6 Different Ways To Say “But” In Spanish

6 Different Ways To Say “But” In Spanish

One of the most commonly used words in the English language is the word “but”. It is usually used as a conjunction, which is a word that links two parts of a sentence. English speakers commonly use “but” to link together contrasting statements.

If you speak English as either a first or second language and you are thinking of learning Spanish as an additional language, you might find it interesting and also valuable to know that several Spanish words are used similarly to “but”. It’s just one way that Spanish and English are actually quite similar

If you use a translation app or website, like Google Translate, the first answer you will get to how to say “but” in Spanish will be “pero”.

After “pero” you might see but translated in Spanish to “sino”. “Pero” and “sino” are used by Spanish speakers as conjunctions when they are talking about contrasting statements. “But” is common English conjunction.

For example, if you are offered seafood paella, but are wondering if it’s safe to eat because you have allergies you might say:

I like seafood paella, but I am allergic to shrimps. 

In Spanish, you would replace the “but” with “pero” so it would be:

Me gusta la paella de mariscos, pero soy alérgico a los camarones.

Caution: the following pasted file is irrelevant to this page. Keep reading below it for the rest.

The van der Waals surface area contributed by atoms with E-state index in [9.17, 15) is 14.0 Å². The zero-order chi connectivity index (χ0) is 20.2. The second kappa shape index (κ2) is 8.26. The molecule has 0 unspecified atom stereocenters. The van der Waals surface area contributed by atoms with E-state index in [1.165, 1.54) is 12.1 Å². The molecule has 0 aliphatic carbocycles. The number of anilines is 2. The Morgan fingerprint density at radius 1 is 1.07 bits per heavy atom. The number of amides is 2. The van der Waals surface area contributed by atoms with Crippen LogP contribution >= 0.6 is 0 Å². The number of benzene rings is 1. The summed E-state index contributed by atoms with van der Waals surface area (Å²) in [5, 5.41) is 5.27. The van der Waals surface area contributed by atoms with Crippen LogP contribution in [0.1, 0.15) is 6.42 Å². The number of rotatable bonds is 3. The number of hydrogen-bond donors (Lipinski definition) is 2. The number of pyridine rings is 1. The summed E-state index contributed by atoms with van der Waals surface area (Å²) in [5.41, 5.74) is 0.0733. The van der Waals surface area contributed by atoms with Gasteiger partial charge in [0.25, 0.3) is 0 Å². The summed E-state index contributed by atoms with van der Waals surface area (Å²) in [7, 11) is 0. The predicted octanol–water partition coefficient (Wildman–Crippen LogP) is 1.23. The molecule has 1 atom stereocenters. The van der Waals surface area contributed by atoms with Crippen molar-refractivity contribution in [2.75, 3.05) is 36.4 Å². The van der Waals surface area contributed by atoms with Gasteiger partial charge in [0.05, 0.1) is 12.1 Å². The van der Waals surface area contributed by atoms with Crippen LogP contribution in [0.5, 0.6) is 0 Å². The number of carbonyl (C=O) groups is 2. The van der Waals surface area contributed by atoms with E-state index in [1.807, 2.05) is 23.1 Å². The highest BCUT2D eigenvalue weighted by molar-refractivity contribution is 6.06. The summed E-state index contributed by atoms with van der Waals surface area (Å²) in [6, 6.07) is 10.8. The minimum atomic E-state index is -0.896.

That’s an example of the most basic way to say “but” in Spanish, BUT there are a few other times that “but” is used by Spanish speakers. Let’s take a closer look at them here.

1. Pero

Pronunciation guide: peh-ro

As we said, “pero” is the most common Spanish translation of the word “but”.

We showed you an example of how it can be used when talking about two contrasting statements, but we want to make its usage here clearer. You use “pero” to break up a sentence of contrasting statements that DO NOT contradict each other.

To go back to the example of seafood paella, the two statements here are not contradictory. You can like seafood paella, and you can be allergic to shrimp. 

Another example could be if you said that you like seafood paella, but your friend Mark doesn’t not. Again, two statements that can be true.

I like seafood paella, but Mark doesn’t.

Me gusta la paella de mariscos, pero Mark no.

Now let’s talk about how it is used to emphasize a statement.

You can add “pero” to a statement of opinion or fact if you are really firm in your belief that it is true. For example, a Spanish-speaking child who doesn’t want to stop playing and go home will say:

But I don’t want to go home!

Pero no quiro irme a casa!

2. Sino

Pronunciation guide: see-noh

“Sino” is the second most common translation for “but” in Spanish, and it is also used when talking about contrasting statements BUT, you use “sino” when you are talking about statements that contradict each other. 

“Sino” is often used when you are correcting someone’s assumption. For example, if someone thought you spent the weekend at the beach, but you actually went to the mountains you would say the following:

I didn’t go to the beach, but to the mountains.

No fui a la playa, sino a las montañas.